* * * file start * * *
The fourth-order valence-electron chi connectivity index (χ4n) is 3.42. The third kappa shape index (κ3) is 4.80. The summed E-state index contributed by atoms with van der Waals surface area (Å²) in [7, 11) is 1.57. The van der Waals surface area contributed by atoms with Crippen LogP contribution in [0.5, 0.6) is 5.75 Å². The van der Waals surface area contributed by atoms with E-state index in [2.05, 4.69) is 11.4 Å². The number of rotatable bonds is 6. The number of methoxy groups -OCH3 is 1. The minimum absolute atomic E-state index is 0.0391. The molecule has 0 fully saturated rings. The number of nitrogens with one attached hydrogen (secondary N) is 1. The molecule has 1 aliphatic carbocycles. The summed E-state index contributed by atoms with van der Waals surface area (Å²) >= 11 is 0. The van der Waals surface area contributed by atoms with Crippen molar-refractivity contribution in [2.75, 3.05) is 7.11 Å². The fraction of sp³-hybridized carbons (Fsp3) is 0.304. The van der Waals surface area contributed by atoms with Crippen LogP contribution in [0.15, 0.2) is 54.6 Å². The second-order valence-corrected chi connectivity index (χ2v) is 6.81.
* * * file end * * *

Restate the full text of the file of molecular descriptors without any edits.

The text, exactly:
The fourth-order valence-electron chi connectivity index (χ4n) is 3.42. The third kappa shape index (κ3) is 4.80. The summed E-state index contributed by atoms with van der Waals surface area (Å²) in [7, 11) is 1.57. The van der Waals surface area contributed by atoms with Crippen LogP contribution in [0.5, 0.6) is 5.75 Å². The van der Waals surface area contributed by atoms with E-state index in [2.05, 4.69) is 11.4 Å². The number of rotatable bonds is 6. The number of methoxy groups -OCH3 is 1. The minimum absolute atomic E-state index is 0.0391. The molecule has 0 fully saturated rings. The number of nitrogens with one attached hydrogen (secondary N) is 1. The molecule has 1 aliphatic carbocycles. The summed E-state index contributed by atoms with van der Waals surface area (Å²) >= 11 is 0. The van der Waals surface area contributed by atoms with Crippen molar-refractivity contribution in [2.75, 3.05) is 7.11 Å². The fraction of sp³-hybridized carbons (Fsp3) is 0.304. The van der Waals surface area contributed by atoms with Crippen LogP contribution in [0.15, 0.2) is 54.6 Å². The second-order valence-corrected chi connectivity index (χ2v) is 6.81.